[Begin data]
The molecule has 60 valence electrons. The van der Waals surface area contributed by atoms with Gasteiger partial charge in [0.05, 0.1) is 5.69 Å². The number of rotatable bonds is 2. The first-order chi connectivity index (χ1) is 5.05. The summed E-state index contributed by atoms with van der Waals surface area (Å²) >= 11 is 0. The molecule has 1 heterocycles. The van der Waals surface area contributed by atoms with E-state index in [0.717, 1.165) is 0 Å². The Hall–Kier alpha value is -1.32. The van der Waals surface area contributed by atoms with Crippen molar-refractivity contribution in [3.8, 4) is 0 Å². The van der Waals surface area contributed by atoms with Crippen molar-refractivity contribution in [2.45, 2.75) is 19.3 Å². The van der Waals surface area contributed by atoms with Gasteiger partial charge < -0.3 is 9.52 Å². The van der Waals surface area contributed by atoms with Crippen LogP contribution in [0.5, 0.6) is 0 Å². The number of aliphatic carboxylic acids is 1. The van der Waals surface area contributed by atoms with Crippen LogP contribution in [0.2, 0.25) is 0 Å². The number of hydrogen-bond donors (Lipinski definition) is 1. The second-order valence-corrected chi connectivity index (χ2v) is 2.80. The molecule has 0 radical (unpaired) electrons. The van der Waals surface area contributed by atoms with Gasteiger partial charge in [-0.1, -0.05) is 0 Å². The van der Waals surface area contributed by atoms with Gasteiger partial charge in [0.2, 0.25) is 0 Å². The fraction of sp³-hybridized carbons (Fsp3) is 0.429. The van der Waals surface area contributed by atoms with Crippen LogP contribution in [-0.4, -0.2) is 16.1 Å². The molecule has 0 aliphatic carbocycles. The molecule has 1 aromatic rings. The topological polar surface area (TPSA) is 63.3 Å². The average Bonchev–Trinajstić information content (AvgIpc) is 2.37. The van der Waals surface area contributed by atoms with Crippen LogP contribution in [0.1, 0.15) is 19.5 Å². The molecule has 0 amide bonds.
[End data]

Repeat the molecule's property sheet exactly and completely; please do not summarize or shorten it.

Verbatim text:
The molecule has 60 valence electrons. The van der Waals surface area contributed by atoms with Gasteiger partial charge in [0.05, 0.1) is 5.69 Å². The number of rotatable bonds is 2. The first-order chi connectivity index (χ1) is 5.05. The summed E-state index contributed by atoms with van der Waals surface area (Å²) >= 11 is 0. The molecule has 1 heterocycles. The van der Waals surface area contributed by atoms with E-state index in [0.717, 1.165) is 0 Å². The Hall–Kier alpha value is -1.32. The van der Waals surface area contributed by atoms with Crippen molar-refractivity contribution in [3.8, 4) is 0 Å². The van der Waals surface area contributed by atoms with Crippen molar-refractivity contribution in [2.45, 2.75) is 19.3 Å². The van der Waals surface area contributed by atoms with Gasteiger partial charge < -0.3 is 9.52 Å². The van der Waals surface area contributed by atoms with Crippen LogP contribution in [0.5, 0.6) is 0 Å². The number of aliphatic carboxylic acids is 1. The van der Waals surface area contributed by atoms with Crippen LogP contribution in [0.2, 0.25) is 0 Å². The number of hydrogen-bond donors (Lipinski definition) is 1. The second-order valence-corrected chi connectivity index (χ2v) is 2.80. The molecule has 0 radical (unpaired) electrons. The van der Waals surface area contributed by atoms with Gasteiger partial charge in [-0.1, -0.05) is 0 Å². The van der Waals surface area contributed by atoms with Gasteiger partial charge in [0.2, 0.25) is 0 Å². The fraction of sp³-hybridized carbons (Fsp3) is 0.429. The van der Waals surface area contributed by atoms with Crippen LogP contribution in [-0.4, -0.2) is 16.1 Å². The molecule has 0 aliphatic carbocycles. The molecule has 1 aromatic rings. The topological polar surface area (TPSA) is 63.3 Å². The average Bonchev–Trinajstić information content (AvgIpc) is 2.37. The van der Waals surface area contributed by atoms with Crippen LogP contribution in [0.1, 0.15) is 19.5 Å². The molecule has 0 amide bonds.